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There was no way to know for sure that House Majority Leader Eric Cantor (R-Va.) would cause the collapse of the debt ceiling talks being led by Vice President Joseph Biden, as occurred last week when Cantor decided to take his budget ball and go home. But it was more likely than not that something or someone eventually would cause the negotiations to crumble.
The reason is simple: Commissions and summits, especially those that deal with the federal budget, are always far less likely to succeed than they appear at their creation. The dismal history of budget commissions proves conclusively that they almost never live up to the expectations, promises and aspirations. As Cantor’s walkout demonstrated yet again, they frequently fail completely.
I’m commenting here both as an analyst and from personal experience. During the Clinton administration, I served on a presidential commission that was only responsible for recommending whether the United States should have a capital budget, a relatively easy issue when compared with reducing the deficit. Even that comparative trifle of an effort failed to have any effect.
Even the budget-related commission that is widely believed to have succeeded — the 1982 effort chaired by Alan Greenspan that was charged with dealing with Social Security — was a failure. Contrary to what is commonly believed today, the Greenspan commission was unable to agree on any plan, and the talks came to a complete standstill, as Jackie Calmes reported in the New York Times in January 2010 based on the unpublished memoir of Robert Ball, one of the senior Democratic appointees. The actual deal was cut the old-fashioned way — that is, with President Ronald Reagan and Speaker Tip O’Neill (D-Mass.) agreeing to a compromise behind closed doors. The only reason the commission is generally considered to have been a success is that it was allowed to announce the deal that Reagan and O’Neill had cut.
The other commission that is so often cited as a success that it is presumed to be a model for all other ad hoc efforts — the Defense Base Closure and Realignment Commission — is not really comparable to the others. The tough decision to close some Defense Department facilities had already been made, and BRAC’s only job was to determine which ones should go. BRAC would likely have failed just as badly if it first had to make a decision on the threshold issue of whether military spending should increase or decrease.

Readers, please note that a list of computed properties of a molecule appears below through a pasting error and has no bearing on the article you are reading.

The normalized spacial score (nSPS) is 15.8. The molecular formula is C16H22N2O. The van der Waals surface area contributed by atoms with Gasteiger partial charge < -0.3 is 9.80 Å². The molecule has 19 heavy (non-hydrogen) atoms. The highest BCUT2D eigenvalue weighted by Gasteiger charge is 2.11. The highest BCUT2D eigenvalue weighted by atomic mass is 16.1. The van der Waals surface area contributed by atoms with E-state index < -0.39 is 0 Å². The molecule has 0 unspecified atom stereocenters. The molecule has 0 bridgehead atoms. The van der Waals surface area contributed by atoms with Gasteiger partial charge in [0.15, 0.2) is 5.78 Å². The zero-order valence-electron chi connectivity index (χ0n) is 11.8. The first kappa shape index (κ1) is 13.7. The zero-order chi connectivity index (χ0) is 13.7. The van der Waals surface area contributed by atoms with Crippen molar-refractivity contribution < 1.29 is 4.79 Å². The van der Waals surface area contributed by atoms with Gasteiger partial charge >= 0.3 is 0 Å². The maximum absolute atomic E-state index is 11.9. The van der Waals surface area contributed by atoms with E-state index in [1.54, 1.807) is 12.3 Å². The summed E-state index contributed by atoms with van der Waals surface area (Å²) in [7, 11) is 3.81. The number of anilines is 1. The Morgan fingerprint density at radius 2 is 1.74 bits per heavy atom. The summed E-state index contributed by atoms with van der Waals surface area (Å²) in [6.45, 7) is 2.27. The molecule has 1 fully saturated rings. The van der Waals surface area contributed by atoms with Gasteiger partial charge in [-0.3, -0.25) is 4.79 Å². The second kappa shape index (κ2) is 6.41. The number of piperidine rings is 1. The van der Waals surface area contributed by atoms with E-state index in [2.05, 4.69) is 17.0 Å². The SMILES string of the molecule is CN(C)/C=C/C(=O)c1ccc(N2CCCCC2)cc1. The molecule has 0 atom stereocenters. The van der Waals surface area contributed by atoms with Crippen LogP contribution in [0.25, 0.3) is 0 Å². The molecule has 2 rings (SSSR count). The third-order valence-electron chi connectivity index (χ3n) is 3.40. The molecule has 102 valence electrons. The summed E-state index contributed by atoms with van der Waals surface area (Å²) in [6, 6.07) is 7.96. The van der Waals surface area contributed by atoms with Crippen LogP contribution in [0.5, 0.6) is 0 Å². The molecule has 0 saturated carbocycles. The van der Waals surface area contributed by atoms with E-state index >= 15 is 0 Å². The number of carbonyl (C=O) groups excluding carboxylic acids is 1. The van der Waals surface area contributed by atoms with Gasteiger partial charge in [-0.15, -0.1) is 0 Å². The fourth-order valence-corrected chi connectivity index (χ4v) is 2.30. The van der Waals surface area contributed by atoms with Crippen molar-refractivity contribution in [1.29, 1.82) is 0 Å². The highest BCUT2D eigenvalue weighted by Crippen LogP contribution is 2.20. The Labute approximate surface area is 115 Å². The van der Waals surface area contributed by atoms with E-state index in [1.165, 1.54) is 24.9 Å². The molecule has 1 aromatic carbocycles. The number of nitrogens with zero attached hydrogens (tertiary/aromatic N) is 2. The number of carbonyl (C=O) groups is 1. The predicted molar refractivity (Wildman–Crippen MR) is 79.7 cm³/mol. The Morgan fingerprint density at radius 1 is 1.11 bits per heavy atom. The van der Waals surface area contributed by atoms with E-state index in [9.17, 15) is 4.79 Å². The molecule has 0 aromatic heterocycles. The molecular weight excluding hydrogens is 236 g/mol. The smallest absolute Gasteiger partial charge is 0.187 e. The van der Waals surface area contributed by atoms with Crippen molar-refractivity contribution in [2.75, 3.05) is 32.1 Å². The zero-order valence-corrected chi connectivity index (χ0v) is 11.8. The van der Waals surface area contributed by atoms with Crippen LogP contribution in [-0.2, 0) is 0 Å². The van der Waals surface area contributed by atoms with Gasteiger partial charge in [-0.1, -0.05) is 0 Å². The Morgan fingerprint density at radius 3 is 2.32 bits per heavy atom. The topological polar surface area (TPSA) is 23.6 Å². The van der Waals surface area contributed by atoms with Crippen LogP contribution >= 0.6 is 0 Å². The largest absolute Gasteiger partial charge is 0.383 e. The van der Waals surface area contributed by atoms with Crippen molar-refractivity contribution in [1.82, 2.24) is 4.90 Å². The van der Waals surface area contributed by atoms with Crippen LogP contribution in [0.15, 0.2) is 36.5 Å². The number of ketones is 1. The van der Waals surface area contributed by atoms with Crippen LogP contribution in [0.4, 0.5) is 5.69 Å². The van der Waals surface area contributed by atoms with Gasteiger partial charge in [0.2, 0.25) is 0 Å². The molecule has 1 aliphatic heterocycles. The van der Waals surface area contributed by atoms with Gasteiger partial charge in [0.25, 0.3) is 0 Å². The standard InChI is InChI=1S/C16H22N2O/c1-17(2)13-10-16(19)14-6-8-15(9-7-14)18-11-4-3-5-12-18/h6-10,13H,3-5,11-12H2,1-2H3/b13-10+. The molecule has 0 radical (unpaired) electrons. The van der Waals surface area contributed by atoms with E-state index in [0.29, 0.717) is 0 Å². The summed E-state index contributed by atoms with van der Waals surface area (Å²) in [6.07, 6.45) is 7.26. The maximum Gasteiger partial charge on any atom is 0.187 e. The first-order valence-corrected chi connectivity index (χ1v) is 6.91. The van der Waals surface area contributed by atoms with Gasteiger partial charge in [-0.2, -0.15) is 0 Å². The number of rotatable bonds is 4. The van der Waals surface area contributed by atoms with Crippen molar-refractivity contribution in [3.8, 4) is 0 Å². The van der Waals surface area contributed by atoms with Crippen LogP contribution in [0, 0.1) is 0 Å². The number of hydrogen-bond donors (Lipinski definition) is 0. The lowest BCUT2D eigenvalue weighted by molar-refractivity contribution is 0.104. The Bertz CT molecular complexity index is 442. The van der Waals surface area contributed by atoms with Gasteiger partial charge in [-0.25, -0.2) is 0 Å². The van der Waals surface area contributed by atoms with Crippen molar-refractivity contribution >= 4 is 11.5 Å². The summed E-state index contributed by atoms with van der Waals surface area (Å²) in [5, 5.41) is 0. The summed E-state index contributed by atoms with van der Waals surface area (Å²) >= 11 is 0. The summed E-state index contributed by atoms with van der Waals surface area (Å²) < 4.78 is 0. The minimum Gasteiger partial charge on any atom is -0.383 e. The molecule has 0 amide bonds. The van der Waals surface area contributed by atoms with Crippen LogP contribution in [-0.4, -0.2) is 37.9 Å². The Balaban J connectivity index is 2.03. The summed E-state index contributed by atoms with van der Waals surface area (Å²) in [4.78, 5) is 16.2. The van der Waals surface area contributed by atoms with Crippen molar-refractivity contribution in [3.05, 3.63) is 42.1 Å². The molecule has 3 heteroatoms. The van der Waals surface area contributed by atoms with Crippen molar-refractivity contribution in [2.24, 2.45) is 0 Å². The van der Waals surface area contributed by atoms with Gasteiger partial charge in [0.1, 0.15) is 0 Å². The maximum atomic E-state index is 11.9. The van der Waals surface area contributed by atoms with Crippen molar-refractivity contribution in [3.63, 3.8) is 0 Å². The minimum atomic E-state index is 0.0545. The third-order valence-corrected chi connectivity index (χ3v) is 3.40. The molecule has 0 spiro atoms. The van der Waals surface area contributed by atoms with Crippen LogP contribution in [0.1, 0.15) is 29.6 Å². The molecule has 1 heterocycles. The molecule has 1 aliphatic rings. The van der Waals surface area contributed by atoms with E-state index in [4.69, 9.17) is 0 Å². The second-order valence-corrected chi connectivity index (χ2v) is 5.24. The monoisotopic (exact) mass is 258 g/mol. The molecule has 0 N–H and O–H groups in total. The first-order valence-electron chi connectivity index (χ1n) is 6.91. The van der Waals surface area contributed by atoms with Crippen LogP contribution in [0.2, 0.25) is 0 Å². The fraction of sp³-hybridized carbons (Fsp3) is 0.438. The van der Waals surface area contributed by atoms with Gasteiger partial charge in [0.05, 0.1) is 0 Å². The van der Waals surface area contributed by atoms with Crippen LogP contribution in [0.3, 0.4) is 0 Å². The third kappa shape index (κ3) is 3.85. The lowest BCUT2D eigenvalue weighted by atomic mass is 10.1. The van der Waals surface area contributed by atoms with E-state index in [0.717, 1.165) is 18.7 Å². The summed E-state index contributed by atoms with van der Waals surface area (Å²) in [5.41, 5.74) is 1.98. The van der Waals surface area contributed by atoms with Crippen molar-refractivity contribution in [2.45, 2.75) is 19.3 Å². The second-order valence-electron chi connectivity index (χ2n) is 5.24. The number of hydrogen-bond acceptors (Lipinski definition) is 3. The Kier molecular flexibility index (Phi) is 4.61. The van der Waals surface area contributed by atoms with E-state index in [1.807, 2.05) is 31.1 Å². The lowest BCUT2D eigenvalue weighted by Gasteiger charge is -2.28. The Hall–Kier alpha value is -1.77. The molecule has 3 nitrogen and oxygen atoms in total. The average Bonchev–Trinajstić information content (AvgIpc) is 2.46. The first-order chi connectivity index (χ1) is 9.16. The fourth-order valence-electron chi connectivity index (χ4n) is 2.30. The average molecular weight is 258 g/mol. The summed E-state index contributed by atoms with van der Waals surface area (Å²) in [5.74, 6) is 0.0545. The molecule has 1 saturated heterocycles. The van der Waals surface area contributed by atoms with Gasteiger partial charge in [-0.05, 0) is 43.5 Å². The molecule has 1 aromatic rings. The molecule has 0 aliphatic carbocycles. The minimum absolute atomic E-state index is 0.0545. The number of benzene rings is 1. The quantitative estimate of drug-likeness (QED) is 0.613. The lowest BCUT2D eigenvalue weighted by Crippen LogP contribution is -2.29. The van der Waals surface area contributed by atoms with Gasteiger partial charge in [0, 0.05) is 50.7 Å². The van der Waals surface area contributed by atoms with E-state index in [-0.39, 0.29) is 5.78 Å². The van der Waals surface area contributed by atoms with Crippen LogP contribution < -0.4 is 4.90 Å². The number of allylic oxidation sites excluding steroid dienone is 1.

While lessons from the Greenspan commission might seem instructive in the current situation, there are a number of reasons why that situation is not as analogous as it seems. For example, Reagan and O’Neill conducted their negotiations with a handful of power brokers in secret, or at least as hidden as such things can ever be in Washington. Calmes included a wonderful anecdote in her article describing how Ball snuck out the back of his home “and slid down a hill to a car sent by the White House” to avoid the reporters out front. In today’s 24-7-365 media world of bloggers who tweet with smartphones with cameras, it’s hard to imagine that happening again.
In addition, compromise was considered far more acceptable and appropriate in 1982 than it is today, especially on tax and spending issues.
Led by Chief of Staff Jim Baker III, the Reagan White House was in a much better position to deliver the Republican votes needed to pass a deal on Social Security than Speaker John Boehner (R-Ohio) and Senate Minority Leader Mitch McConnell (R-Ky.) are today on the budget and debt ceiling. The same is true of the Obama administration: It’s not at all clear that Congressional Democrats will automatically agree to whatever the White House negotiates.
But the most important differences between the Greenspan commission and today’s situation are that there was widespread agreement in 1982 that Social Security was about to run out of cash for payments, and there was overwhelming concern about the political consequences if that were allowed to happen.
By contrast, there is no consensus about the Treasury Department’s repeated warning that the United States will not have enough cash to pay all of its bills if the federal debt ceiling isn’t raised by Aug. 2. Furthermore, there is no agreement that the nation will face political, financial or economic disaster if that happens.
This wasn’t the case in April when Congress and the White House agreed to the continuing resolution for the rest of fiscal 2011; there was no doubt the government would shut down if a deal wasn’t reached. That fiscal precipice and its political ramifications were obvious and impossible to ignore.
This is why the growing concern in financial markets about the debt ceiling situation and the increased coverage of that concern are actually very positive developments. It’s one thing for “Fiscal Fitness” to note that the number and price of credit default swaps on U.S. debt have been rising in recent weeks as Aug. 2 gets closer, but the growing concern becomes more obvious when publications such as the Economist report something similar, as U.S. economics editor Greg Ip did in the most recent issue. (Note: The Economist Group, which owns the Economist, also owns Roll Call.)
Increasingly negative market reaction to the debt ceiling problem will make 2011 far more like 1982 and, therefore, greatly increase the chance of resolving the situation by the deadline. Without that, some other key decision-maker will be in a position to take his ball and go home.
Stan Collender is a partner at Qorvis Communications and founder of the blog Capital Gains and Games. He is also the author of “The Guide to the Federal Budget.”